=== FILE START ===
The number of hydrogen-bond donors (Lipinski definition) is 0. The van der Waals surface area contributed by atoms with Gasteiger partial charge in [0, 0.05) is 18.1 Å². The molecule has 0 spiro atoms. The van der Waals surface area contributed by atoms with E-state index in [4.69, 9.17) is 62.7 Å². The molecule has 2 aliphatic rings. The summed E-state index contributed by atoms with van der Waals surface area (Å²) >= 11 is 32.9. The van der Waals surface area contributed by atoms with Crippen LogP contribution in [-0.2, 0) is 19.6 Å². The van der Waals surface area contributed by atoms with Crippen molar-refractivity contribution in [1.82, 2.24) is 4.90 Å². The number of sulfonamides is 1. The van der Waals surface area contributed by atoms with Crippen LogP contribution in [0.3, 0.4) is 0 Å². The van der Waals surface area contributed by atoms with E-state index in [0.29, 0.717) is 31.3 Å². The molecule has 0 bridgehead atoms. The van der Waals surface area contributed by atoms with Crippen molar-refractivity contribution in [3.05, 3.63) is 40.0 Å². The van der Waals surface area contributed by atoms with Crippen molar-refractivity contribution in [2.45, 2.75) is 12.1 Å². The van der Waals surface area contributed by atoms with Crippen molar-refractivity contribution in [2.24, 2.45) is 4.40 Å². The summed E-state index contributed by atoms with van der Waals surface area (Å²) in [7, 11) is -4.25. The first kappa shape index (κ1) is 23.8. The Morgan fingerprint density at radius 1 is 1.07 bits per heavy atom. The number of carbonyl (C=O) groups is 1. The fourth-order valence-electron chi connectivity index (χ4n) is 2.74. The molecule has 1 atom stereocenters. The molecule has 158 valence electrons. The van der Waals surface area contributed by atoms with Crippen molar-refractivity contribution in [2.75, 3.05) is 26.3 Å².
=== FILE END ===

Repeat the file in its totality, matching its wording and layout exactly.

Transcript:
The number of hydrogen-bond donors (Lipinski definition) is 0. The van der Waals surface area contributed by atoms with Gasteiger partial charge in [0, 0.05) is 18.1 Å². The molecule has 0 spiro atoms. The van der Waals surface area contributed by atoms with E-state index in [4.69, 9.17) is 62.7 Å². The molecule has 2 aliphatic rings. The summed E-state index contributed by atoms with van der Waals surface area (Å²) >= 11 is 32.9. The van der Waals surface area contributed by atoms with Crippen LogP contribution in [-0.2, 0) is 19.6 Å². The van der Waals surface area contributed by atoms with Crippen molar-refractivity contribution in [1.82, 2.24) is 4.90 Å². The number of sulfonamides is 1. The van der Waals surface area contributed by atoms with Crippen LogP contribution in [0.3, 0.4) is 0 Å². The van der Waals surface area contributed by atoms with E-state index in [0.29, 0.717) is 31.3 Å². The molecule has 0 bridgehead atoms. The van der Waals surface area contributed by atoms with Crippen molar-refractivity contribution in [3.05, 3.63) is 40.0 Å². The van der Waals surface area contributed by atoms with Crippen molar-refractivity contribution in [2.45, 2.75) is 12.1 Å². The van der Waals surface area contributed by atoms with Crippen molar-refractivity contribution in [2.24, 2.45) is 4.40 Å². The summed E-state index contributed by atoms with van der Waals surface area (Å²) in [7, 11) is -4.25. The first kappa shape index (κ1) is 23.8. The Morgan fingerprint density at radius 1 is 1.07 bits per heavy atom. The number of carbonyl (C=O) groups is 1. The fourth-order valence-electron chi connectivity index (χ4n) is 2.74. The molecule has 1 atom stereocenters. The molecule has 158 valence electrons. The van der Waals surface area contributed by atoms with Crippen molar-refractivity contribution in [2.75, 3.05) is 26.3 Å².